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09/10/2009 12:22:20 PM · #1
I was discussing religious opinions yesterday with a co-worker. He has a college assignment in sociology, to interview someone of a totally different faith / belief. Since he is christian & I'm agnostic, he chose me. Its cool, because we are so vastly different in some ways (skin color, national origin, religious views), yet very alike in others (children, spouses, job).

I jokingly told him that I'd research a hard-core atheist online & use lots of quotes, just to make things interesting in his class (his courses are at a christian college). I thought his reply was very telling, in that he immediately assumed my answers would include satanism. When I replied "But atheists are not satanists", he was totally confused. Even bluntly stating "Atheists don't believe in a god, why would they believe in a devil", he just could not make that connection. We still thought it would be funny to include, but his answer got me to thinking...

As we talked, I mentioned a friend out on the west coast who grew up with NO religion in her upbringing. She has become a very bright, happy, intelligent & talented woman. Yet my co-worker was baffled by the idea of being in a place where religion isn't constantly prevalent (as it often is, here in the southeast U.S.) The look of shock and bewilderment was impossible to miss on his face... and that had me thinking even more about my own beliefs.

Have you had any interesting 'revelations' during a religious conversation, or learned of some faith based knowledge that surprised you? Feel free to discuss. :)

*I know religious conversations normally get heated, so I just started this in the rant section.
09/10/2009 12:24:39 PM · #2
Should have put it in the Personal Life section. JMO.
09/10/2009 01:16:15 PM · #3
I find this interesting. At the very least, it shows just how much influence our geographic region has on the way we think about the world. On a deeper level, it highlights the inability of many people to understand belief systems other than their own - in fact, the near cluelessness that alternative beliefs can even exist, and that people who have them can possible be good, happy people.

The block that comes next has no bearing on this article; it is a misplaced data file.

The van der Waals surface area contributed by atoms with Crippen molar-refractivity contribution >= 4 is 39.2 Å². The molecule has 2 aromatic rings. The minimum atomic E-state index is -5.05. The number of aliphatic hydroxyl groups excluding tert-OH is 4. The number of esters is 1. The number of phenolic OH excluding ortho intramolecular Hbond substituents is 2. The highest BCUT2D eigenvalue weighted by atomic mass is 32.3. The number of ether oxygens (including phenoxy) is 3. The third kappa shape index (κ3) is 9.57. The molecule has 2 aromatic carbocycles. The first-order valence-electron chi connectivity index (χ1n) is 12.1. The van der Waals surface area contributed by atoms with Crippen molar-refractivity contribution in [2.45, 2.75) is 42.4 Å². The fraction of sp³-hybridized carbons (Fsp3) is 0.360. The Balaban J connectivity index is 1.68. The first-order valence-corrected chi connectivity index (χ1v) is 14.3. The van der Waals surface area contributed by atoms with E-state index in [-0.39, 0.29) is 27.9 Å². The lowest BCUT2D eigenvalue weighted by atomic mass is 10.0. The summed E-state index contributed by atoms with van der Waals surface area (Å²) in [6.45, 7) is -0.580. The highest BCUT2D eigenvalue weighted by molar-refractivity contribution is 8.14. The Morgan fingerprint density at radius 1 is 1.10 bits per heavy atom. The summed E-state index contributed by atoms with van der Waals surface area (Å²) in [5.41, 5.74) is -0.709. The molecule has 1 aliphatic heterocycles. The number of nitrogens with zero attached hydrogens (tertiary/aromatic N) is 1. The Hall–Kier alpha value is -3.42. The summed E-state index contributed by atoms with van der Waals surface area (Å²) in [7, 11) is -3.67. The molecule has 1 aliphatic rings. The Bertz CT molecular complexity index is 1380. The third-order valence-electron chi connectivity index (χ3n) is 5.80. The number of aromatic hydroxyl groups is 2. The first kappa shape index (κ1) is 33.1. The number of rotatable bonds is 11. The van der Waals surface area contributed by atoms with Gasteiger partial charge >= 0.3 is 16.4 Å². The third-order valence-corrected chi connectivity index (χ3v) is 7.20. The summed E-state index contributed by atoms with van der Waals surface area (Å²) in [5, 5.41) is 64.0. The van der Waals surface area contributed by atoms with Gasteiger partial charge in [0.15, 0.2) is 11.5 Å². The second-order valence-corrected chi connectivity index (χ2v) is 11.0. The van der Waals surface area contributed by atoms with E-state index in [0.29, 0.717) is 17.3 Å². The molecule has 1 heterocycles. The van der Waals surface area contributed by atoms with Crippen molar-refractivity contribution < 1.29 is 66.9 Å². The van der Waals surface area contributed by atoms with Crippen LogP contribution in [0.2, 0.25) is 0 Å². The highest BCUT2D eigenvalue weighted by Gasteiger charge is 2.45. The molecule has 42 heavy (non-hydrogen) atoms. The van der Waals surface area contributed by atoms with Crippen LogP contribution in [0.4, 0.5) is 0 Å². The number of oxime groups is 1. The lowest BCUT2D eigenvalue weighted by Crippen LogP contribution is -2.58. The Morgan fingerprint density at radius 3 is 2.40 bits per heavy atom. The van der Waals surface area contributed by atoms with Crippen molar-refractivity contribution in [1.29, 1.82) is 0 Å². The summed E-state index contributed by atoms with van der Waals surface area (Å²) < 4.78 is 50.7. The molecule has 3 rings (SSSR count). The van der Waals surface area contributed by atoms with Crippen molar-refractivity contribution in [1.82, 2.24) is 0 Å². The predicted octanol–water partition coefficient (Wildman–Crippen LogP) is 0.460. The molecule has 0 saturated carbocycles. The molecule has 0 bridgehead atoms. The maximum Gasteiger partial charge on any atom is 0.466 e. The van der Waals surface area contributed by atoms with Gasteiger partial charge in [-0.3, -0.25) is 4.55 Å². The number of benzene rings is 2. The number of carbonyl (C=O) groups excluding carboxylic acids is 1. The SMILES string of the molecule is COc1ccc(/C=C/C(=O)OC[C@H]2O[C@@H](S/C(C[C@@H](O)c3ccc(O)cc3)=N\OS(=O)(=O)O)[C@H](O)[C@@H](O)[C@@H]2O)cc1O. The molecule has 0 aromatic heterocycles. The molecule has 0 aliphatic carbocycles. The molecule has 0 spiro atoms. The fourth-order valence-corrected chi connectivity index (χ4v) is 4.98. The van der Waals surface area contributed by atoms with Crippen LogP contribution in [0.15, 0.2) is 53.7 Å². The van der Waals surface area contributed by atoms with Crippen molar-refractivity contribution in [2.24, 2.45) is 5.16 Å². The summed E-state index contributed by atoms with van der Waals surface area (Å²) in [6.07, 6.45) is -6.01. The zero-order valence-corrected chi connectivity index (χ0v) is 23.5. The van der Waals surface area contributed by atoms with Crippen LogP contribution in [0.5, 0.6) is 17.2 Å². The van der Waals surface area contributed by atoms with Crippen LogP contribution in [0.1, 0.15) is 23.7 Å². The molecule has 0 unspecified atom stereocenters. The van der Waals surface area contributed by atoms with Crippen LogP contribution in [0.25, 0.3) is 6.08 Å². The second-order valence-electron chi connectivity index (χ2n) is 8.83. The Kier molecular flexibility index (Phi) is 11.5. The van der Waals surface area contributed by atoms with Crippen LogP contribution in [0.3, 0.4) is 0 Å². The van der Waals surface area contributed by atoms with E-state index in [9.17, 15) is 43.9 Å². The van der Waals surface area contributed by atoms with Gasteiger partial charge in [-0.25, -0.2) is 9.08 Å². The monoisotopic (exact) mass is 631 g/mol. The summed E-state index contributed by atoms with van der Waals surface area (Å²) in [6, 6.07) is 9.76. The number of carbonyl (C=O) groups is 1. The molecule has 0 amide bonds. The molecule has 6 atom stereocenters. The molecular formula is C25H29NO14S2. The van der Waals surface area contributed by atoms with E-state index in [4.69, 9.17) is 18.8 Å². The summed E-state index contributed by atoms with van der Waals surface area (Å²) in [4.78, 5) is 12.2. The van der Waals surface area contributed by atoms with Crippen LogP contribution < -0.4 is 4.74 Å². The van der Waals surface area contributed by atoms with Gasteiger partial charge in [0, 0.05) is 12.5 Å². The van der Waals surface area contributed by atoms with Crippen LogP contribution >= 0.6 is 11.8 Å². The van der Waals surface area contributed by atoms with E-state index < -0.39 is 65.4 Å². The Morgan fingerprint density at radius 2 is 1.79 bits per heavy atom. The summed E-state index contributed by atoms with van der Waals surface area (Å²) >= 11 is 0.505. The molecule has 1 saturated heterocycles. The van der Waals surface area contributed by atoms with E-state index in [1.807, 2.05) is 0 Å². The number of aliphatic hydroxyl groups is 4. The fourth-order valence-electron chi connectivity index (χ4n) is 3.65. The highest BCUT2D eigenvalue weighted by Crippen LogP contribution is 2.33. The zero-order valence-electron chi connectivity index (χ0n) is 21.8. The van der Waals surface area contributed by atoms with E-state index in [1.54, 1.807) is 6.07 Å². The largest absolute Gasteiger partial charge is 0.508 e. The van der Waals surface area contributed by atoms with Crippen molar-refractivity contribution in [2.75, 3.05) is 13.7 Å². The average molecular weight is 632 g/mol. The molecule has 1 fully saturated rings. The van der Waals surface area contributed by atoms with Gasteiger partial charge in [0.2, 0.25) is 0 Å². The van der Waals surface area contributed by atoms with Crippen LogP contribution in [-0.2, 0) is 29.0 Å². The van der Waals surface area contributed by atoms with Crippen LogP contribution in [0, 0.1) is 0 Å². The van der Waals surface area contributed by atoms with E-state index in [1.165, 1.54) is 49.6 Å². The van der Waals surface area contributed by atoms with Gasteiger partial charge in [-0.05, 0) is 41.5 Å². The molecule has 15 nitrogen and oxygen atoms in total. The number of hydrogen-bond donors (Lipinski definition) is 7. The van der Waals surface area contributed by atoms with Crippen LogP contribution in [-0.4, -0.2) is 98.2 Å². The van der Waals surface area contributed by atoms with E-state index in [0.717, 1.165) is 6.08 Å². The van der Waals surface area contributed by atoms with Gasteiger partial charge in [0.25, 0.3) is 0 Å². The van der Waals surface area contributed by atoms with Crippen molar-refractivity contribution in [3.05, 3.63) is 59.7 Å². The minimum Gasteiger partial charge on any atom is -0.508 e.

09/10/2009 01:37:08 PM · #4
i want to follow this thread. i have a very unique family situation that has beliefs that seem to have altered based on location. but another factor influencing beliefs or lack of, seems to stem from the stability of the individual, or how often has a person moved and how many other influences they allow in their lives. this is interesting.
09/10/2009 01:38:32 PM · #5
I am a christian so I very much believe in god. However I do not have a problem with people that are pagans, muslims, agnostic, or even satan worshipers. I believe that it is an individual choice whether yo believe, don't believe, or believe something different than me. I find it a little much to say you don't believe what I do so you're going to hell. Generally I try to stay away from religous conversations because it does seem to get too heated too quick. This post seemed slightly safer. We'll see if it stays safe...LOL
09/10/2009 02:12:06 PM · #6
Originally posted by cowboy221977:

We'll see if it stays safe...LOL


I'm pretty sure it won't.

I find that a christian college asking students to interview people of completely different faith is a great idea! It's the best way to open minds to show that someone, somewhere might believe some different than you and neither of you are either more right or wrong than the other, just different.
09/10/2009 02:24:10 PM · #7
Originally posted by merchillio:

Originally posted by cowboy221977:

We'll see if it stays safe...LOL


I'm pretty sure it won't.

I find that a christian college asking students to interview people of completely different faith is a great idea! It's the best way to open minds to show that someone, somewhere might believe some different than you and neither of you are either more right or wrong than the other, just different.


Most schools aren't so ass backwards now a days, in that they offer plenty of openminded classes regarding other religions. I know my college did, based on some thing that the pope said about accepting any religion that is good in nature or something.
09/10/2009 03:23:54 PM · #8
Originally posted by rossbilly:

Have you had any interesting 'revelations' during a religious conversation, or learned of some faith based knowledge that surprised you? Feel free to discuss.


Revelation: It's hard to evangelize online. It's easier to do it by example.

BTW, I read the title wrong. I thought it was, "An unexpected religious conversion..." I kept re-reading looking for who was converted to what.

09/10/2009 05:40:43 PM · #9
Originally posted by briantammy:

i want to follow this thread. i have a very unique family situation that has beliefs that seem to have altered based on location. but another factor influencing beliefs or lack of, seems to stem from the stability of the individual, or how often has a person moved and how many other influences they allow in their lives. this is interesting.